After a manic 24 hours touring jewelry shows in New York City, I feel like I just returned from a journey through time – specifically jewelry history. I started at the Antique Jewelry & Watch Show in Chelsea and ended up at the Javitz Center in the New Designers section. Two extremes, in every way, except…you can definitely see the connecting threads from today’s hottest jewelry to the best of yesteryear.
For your sake, I tried on as much as possible everywhere I went. (Sigh. Somebody has to do it.)
Let’s start at the beginning…
…downtown, as I did, getting up close and personal with Victorian England, and work our way forward in jewelry time.
When we lifted these earrings out of their original fitted case, I saw they were articulated, garnets swaying in their 15k gold setting. Official price on this set was $3,500 but it was offered to me for $2,800 by Bell and Bird, an Austin-based dealer specializing in Georgian and Victorian jewelry.
Made about a decade later, this baroque pearl, clutched in a gold and silver claw, was the size of a large marble yet surprisingly lightweight. “It’s hollow,” explained Doris Gerber of Edigem, based in Lucerne, Switzerland.
“Do you blog about jewelry?” she asked. I was not wearing a badge so most dealers were mistaking me for a buyer. She recognized my face, it turns out, and remembered in particular a piece I wrote on Suzanne Belperron.
When I posted that profile in 2010, Belperron was still kind of an inside secret, Gerber said, and Edigem always had some of her work in their cases at this show. Then the book came out at the end of 2011. “She began getting lots of attention after the book and it drove the price of her pieces up at auction,” Gerber said. “It’s good and bad. It was nice when it was an inside secret.”
Talking Belperron brought me right into Jazz Age Paris. Gerber said there was some Belperron at the show but I never spotted it. I did, however, find something by her rival Juliette Moutard, who took over as head designer at René Boivin after Belperron left: this bracelet which I recognized from the Christie’s Geneva sale last fall, now at La Galerie Parisienne.
A bracelet and a set of removable clips. If you could still afford fine jewels in Paris in 1940, you needed them to work overtime. But also, you might not be able to get 100% real gems. See the inclusions in the emeralds? Those are real, as are the diamonds. The sapphires? Synthetic.
“That’s how it was made,” Emmanuelle Chasaed told me, pulling out the certificate to prove it. (Unfortunately, it was in French, but I took her word for it.) “There was a war going on. The jewelry houses had to work with what they had, even Cartier.”
As it happens, I’m in the middle of reading All the Light We Cannot See, thus immersed in war-torn France, circa 1940-1944. I found myself drawn to Retro jewels at the show. How on Earth did they get these things made at all?
Here is another that caught my eye, this time at the booth of Steven Neckman of Miami.
“It’s not Van Cleef,” Neckman said, as he took it out of the case, before I even asked. “It’s not the Ludo, but in the same style and the same quality.” It looked that way – but, yep, unsigned.
He was asking $45,000. What would the price be, I asked, if it were Van Cleef & Arpels? “$75,000,” he said without hesitation. So there you have it, the value of a VC&A hallmark: 65% markup.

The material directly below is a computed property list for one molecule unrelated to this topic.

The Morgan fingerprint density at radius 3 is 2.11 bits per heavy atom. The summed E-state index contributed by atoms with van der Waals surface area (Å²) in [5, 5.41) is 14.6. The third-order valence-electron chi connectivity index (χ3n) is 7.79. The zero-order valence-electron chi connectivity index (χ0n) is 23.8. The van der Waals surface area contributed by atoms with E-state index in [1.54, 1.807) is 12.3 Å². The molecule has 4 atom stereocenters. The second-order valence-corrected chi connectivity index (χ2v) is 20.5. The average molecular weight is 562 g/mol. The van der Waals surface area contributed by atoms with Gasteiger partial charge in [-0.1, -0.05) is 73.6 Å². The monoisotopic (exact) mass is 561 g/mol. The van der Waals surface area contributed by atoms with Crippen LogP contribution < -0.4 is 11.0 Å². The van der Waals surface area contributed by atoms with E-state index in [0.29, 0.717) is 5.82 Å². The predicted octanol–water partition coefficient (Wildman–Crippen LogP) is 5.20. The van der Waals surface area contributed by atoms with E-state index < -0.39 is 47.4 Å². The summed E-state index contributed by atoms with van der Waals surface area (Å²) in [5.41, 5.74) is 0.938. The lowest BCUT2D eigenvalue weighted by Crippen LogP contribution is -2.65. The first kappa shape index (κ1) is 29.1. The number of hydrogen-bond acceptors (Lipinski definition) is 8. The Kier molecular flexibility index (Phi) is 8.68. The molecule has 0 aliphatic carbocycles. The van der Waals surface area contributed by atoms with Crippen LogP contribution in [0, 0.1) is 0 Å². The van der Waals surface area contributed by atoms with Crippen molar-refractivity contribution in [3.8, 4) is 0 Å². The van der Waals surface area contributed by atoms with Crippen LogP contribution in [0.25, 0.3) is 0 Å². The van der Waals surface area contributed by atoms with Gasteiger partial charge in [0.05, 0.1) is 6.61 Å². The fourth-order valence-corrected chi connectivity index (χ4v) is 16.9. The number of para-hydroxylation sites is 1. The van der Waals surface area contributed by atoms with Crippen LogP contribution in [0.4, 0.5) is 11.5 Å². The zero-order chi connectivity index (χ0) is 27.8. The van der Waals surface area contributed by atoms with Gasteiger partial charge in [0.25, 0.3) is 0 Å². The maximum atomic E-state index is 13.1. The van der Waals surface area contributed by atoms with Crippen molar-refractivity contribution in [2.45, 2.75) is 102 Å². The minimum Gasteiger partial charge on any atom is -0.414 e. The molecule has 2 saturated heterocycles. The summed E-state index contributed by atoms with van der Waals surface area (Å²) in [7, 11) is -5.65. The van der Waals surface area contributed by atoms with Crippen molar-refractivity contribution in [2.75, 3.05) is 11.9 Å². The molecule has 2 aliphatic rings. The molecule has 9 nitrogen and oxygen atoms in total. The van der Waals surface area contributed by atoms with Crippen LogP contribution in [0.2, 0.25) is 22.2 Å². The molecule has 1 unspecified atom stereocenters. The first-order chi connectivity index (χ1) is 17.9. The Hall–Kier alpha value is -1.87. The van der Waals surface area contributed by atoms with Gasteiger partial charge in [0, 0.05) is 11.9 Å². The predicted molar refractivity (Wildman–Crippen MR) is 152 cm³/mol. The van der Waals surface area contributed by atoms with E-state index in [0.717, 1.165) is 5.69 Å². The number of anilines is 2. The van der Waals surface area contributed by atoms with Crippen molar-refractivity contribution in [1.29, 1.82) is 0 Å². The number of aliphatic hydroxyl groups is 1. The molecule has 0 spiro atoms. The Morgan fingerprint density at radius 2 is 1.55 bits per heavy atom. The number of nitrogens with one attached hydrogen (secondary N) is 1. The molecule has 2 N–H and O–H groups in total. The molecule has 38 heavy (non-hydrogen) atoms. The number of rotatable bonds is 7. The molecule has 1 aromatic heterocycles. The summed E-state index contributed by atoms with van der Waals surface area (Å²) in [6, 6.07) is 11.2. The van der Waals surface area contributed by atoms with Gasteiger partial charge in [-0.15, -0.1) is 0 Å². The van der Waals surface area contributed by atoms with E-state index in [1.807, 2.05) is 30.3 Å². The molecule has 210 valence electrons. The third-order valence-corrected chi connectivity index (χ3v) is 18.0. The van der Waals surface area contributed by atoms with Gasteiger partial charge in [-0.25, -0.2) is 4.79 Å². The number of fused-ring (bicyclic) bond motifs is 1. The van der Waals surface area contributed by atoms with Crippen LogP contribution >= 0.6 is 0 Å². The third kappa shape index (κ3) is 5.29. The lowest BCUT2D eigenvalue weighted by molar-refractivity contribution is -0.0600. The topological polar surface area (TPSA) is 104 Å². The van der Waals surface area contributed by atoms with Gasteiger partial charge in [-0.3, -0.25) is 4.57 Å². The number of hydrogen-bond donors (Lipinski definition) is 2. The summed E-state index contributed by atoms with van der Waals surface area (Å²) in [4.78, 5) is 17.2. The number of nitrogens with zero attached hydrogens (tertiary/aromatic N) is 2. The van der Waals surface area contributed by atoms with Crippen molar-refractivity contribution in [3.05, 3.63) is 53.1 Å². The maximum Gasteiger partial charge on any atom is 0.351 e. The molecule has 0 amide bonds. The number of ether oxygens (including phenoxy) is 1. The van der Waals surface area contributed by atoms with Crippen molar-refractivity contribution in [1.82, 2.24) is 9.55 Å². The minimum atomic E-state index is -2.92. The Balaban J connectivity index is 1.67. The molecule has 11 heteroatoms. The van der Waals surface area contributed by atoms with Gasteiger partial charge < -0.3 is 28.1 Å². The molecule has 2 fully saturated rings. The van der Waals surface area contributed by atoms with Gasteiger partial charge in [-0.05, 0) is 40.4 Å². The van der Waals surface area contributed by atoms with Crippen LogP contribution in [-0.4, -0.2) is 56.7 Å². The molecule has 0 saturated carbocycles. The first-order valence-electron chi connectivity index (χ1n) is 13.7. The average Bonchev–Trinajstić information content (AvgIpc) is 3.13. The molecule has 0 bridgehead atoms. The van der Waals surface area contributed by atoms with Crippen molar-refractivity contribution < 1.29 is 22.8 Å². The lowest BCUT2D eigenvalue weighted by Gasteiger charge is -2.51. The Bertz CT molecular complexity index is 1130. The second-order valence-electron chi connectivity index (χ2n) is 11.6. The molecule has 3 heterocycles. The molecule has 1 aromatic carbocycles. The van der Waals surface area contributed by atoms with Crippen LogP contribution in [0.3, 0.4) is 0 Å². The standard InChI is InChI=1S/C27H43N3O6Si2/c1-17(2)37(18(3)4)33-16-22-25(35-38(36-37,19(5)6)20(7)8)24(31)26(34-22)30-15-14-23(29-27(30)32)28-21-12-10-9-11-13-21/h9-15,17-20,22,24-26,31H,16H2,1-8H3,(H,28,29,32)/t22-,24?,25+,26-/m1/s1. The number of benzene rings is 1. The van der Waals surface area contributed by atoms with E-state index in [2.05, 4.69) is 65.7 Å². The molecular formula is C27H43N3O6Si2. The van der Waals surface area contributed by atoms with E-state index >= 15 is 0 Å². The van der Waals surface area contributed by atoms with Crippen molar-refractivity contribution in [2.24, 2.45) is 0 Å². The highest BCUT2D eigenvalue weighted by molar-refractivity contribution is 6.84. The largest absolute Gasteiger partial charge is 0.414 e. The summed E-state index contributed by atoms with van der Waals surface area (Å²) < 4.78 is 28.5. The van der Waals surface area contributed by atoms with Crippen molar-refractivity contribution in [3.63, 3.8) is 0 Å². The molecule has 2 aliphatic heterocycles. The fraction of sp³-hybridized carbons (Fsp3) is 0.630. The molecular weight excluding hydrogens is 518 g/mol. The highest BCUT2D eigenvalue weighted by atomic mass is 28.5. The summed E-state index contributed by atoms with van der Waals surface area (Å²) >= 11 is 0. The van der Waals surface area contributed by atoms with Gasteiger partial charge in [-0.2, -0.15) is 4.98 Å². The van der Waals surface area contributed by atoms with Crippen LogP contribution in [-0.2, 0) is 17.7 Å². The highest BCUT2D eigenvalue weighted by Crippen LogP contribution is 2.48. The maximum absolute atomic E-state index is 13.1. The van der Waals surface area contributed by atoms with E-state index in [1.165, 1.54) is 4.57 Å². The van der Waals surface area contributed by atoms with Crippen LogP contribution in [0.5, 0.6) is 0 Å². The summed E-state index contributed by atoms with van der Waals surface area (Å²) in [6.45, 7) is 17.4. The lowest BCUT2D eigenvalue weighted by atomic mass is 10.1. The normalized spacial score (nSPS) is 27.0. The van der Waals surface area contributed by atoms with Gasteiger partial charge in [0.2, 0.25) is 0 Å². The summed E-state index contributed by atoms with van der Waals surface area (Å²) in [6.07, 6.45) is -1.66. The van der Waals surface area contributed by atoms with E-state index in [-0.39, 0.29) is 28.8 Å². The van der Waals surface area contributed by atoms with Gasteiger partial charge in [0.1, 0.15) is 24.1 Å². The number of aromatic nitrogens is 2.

Turning the corner, I found myself thrown into the swinging sixties when I spotted someone trying on this Bulgari Serpenti watch at GIOIA’s booth.
There were only about 100 Serpenti bracelet-watches made, supposedly, but this was the fourth I’d seen at this show, and the second being tried on. “There is a huge demand for these right now,” Rafaela Amini told me at GIOIA. “They’re going for crazy prices at auction.”
Elizabeth Taylor had an early, sleeker version of the Serpenti made of gold with a spiky diamond head. She wore it on the set of Cleopatra in 1962, setting off a craze. The ones I spotted Sunday were the more colorful versions that followed, with enameled scales, in the mid-sixties. GIOIA had two of these, one multi-colored and this lovely one displayed with Marion Fasel’s Bulgari book opened to a two-page spread featuring a similar one.
Is it the craze for sixties and now seventies fashion that’s driving up demand? “Well, that’s helping but the spike really started with the Elizabeth Taylor estate sale at Christie’s in 2012,” Rafaella says. “She had one and that brought attention to these again.”
Then I spotted another familiar piece that shot me three decades ahead to the early 1990s. That’s right, jewelry made in 1993 can be found at one of the premiere shows for antique jewelry – if it happens to be by Joel Arthur Rosenthal. (This show should probably be subtitled: “Where to Find All Those Jewels You Didn’t Get at Auction for Somewhat More than You Would Have Paid if You Had.” But how unwieldy.)
The piece in question was sold just two months ago at Christie’s Geneva, for a $200,000 premium. Recognize this? I dug into my own social media to find it.
I was asked by the dealer not to post its whereabouts, given the value, but I can tell you it’s with a U.S.-based dealer who specializes in jewels by Joel Arthur Rosenthal. If you want more information, contact me.
So, there you have it: a century of jewels, many of which ended up in my own hot little hands. You can see why I was giddy when I exited on to the steamy streets of Chelsea.
Still to come: best of the contemporary jewelry I found last weekend, coming to stores near you.